Foreword by C.S. Friedman
One day about fifteen years ago, a mysterious CD arrived in my mailbox. It wasn't anything I'd ordered, and I didn't recognize the address it had been mailed from, but the title immediately caught my eye. Concepts: The Black Sun. Given that I had recently published a fantasy novel called Black Sun Rising, it seemed likely this CD was connected to my work somehow . . . but exactly how was a mystery.
Flipping over the case, I saw that the track titles referenced characters and settings in my book: "Tarrant's Theme." "The Crystal Garden." "Jenseny's Dream." By far, the most mystifying title of all was the last one: "Battle (live in concert)."
My book was in concert?
Reading the letter that accompanied the CD, I discovered that it had been sent to me by a fan named Joshua Wentz. He had found my work inspiring, he explained, and he'd written music for it that he wanted to share it with me.
I still remember how excited I felt as the first strains of his opening track filled my living room. Language is a powerful tool and it has been my artistic medium of choice for as long as I can remember, but even the best of human language has its limits. Music transcends those limits. It bypasses the regions of the brain where we worry about things like spelling and punctuation and plunges deep into the right hemisphere, where it serenades the soul with pure emotion. It was little wonder that so many authors rely upon music for inspiration, some even going so far as to publish their playlists so that readers can share in the full sensory experience of a novel's creation. Listening to Joshua's music, I rediscovered the feelings which had driven me to write my book in the first place, and shared those feelings which it had awakened in him.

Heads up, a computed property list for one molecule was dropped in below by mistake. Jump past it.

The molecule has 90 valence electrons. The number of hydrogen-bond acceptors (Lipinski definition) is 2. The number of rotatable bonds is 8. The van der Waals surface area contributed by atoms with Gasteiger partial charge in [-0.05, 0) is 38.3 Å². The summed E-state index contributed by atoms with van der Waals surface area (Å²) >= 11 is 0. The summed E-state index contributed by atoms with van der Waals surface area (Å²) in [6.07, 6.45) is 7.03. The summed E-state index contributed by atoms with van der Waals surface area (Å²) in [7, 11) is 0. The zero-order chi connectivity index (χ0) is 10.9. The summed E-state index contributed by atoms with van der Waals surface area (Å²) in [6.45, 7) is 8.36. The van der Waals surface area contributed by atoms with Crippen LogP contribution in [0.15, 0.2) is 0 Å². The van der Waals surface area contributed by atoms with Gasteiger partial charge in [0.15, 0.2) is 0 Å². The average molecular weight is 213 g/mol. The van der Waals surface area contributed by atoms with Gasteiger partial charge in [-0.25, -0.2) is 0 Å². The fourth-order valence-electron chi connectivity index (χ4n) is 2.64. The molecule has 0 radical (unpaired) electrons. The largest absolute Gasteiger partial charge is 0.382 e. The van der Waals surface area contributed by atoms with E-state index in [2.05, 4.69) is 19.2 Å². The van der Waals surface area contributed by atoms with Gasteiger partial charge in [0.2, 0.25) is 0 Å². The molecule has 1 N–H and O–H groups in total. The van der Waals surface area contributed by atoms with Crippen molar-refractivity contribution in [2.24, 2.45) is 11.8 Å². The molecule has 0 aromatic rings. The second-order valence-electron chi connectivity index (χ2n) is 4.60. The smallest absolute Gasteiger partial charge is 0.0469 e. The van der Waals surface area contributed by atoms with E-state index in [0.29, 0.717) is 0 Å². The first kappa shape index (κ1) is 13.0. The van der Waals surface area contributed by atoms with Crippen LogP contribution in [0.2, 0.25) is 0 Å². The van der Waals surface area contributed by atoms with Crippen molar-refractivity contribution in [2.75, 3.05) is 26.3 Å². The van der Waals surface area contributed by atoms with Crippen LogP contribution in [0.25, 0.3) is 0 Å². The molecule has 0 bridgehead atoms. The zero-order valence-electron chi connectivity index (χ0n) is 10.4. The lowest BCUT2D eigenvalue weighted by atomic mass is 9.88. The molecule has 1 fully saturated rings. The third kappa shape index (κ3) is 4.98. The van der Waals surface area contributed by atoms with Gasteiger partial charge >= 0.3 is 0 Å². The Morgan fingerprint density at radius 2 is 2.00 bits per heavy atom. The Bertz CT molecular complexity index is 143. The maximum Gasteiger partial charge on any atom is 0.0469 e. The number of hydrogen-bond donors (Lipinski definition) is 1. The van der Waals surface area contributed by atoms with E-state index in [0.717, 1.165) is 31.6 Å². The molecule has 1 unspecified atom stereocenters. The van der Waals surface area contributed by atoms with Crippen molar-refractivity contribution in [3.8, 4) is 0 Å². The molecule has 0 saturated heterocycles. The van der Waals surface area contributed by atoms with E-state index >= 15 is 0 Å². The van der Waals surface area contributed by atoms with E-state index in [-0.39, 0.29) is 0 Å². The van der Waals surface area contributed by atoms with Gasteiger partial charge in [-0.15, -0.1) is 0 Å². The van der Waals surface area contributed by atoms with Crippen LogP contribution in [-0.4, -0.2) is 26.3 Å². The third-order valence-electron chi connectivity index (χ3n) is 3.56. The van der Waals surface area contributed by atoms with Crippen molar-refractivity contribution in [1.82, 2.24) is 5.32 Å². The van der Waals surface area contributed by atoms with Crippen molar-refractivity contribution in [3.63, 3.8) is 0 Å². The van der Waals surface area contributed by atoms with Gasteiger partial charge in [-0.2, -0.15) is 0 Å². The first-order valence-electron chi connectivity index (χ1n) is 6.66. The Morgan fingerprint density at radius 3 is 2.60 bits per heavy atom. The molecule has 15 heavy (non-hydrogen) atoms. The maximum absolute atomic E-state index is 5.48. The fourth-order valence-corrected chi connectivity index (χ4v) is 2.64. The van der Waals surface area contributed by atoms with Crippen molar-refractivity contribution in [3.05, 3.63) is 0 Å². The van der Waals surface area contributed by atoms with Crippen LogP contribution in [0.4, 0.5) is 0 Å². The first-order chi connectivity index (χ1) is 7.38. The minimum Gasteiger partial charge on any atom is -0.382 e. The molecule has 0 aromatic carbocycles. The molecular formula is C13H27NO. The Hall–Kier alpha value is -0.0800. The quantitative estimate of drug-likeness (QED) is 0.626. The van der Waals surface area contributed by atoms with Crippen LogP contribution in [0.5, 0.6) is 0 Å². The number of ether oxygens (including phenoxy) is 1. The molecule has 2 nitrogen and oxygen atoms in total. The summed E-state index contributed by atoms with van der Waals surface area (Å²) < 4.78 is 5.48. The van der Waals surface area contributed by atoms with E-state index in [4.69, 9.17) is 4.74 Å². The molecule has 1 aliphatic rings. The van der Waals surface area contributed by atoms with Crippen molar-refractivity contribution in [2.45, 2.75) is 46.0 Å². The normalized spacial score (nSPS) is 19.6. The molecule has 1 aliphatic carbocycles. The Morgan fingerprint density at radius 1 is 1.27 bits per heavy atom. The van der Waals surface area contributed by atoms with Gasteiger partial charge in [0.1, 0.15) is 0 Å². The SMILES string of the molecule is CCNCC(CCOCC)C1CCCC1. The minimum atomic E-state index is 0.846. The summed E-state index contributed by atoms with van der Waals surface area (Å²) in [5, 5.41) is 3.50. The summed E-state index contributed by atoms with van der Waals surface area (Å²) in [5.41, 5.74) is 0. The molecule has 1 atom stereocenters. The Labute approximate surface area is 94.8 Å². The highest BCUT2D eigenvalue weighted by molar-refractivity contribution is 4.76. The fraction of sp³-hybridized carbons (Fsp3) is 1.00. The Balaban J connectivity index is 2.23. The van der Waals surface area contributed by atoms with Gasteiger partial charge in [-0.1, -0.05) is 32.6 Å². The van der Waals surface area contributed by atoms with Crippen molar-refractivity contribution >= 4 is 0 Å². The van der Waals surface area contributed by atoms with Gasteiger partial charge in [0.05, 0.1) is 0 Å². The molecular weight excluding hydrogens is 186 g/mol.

Fifteen years passed. And then one day an e-mail arrived in my inbox, from a writer named Jeff LaSala. He told me that he and his brother John were working on a project called Foreshadows: The Ghosts of Zero, a combination of science fiction and music that would be a new kind of artistic collaboration. Instead of simply setting stories to music—as human beings have done since the dawn of time—a group called The Very Us Artists was exploring the concept of multimedia fiction, with writers, musicians, and graphic artists working side by side to craft a common narrative.
The stories were dark and moody and spiced with a bit of cyberpunk. The music ran the gamut from cinematic to electronic, with modern and exotic elements seamlessly interwoven. Each track could be enjoyed as an independent composition or played as a soundtrack to the reading experience. And one of the musicians working on the project might be familiar to me, he said. A guy named Joshua Wentz, who was now an established (and very prolific) musician.
Would I be interested in taking a look at the project? And—if I liked it—writing a foreword for it?
How could I say no?
The book-and-soundtrack combo you are about to explore is a truly remarkable science fiction anthology. It offers an intriguing vision of a not-so-distant future in which our world has been transformed not by dramatic technological upheaval but by the slow and steady erosion of mankind's assumptions about his own identity. The stories are dark and gritty in flavor, set in a world in which the boundary between man and machine has become uncertain and even ancient myths must struggle to adapt to a new human paradigm. The musical tracks range from works of exotic beauty to knife-edged electronica, offering visceral insight into a world that seems both intimately familiar and inexpressibly disturbing.
Taken together, the stories and music of The Ghosts of Zero invite us to immerse ourselves body and soul in a dystopian vision, and in doing so to push past the traditional boundaries of artistic collaboration, to test the very limits of the narrative experience
Celia S. Friedman
C. S. Friedman has published nine science fiction and fantasy novels, as well as various short stories and an RPG book for Vampire: the Masquerade. Her latest novel is Legacy of Kings. Her website can be found at www.csfriedman.com.